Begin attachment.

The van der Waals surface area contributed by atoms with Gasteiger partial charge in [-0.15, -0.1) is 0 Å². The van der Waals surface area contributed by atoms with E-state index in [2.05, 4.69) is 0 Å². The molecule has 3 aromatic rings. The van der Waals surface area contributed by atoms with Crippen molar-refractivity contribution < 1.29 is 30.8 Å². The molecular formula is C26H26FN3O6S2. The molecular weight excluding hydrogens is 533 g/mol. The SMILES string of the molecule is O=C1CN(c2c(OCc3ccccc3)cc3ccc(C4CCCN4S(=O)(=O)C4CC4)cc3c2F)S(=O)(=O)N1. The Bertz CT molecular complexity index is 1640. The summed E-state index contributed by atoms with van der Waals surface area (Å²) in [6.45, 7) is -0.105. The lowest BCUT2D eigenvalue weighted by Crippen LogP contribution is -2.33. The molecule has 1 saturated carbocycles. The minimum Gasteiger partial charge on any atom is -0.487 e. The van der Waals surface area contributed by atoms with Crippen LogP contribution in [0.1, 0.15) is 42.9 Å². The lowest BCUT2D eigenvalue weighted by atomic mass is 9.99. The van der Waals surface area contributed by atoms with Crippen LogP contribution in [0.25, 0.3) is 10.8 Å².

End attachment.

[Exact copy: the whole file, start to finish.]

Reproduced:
The van der Waals surface area contributed by atoms with Gasteiger partial charge in [-0.15, -0.1) is 0 Å². The van der Waals surface area contributed by atoms with E-state index in [2.05, 4.69) is 0 Å². The molecule has 3 aromatic rings. The van der Waals surface area contributed by atoms with Crippen molar-refractivity contribution < 1.29 is 30.8 Å². The molecular formula is C26H26FN3O6S2. The molecular weight excluding hydrogens is 533 g/mol. The SMILES string of the molecule is O=C1CN(c2c(OCc3ccccc3)cc3ccc(C4CCCN4S(=O)(=O)C4CC4)cc3c2F)S(=O)(=O)N1. The Bertz CT molecular complexity index is 1640. The summed E-state index contributed by atoms with van der Waals surface area (Å²) in [6.45, 7) is -0.105. The lowest BCUT2D eigenvalue weighted by Crippen LogP contribution is -2.33. The molecule has 1 saturated carbocycles. The minimum Gasteiger partial charge on any atom is -0.487 e. The van der Waals surface area contributed by atoms with Crippen LogP contribution in [0.1, 0.15) is 42.9 Å². The lowest BCUT2D eigenvalue weighted by atomic mass is 9.99. The van der Waals surface area contributed by atoms with Crippen LogP contribution in [0.25, 0.3) is 10.8 Å².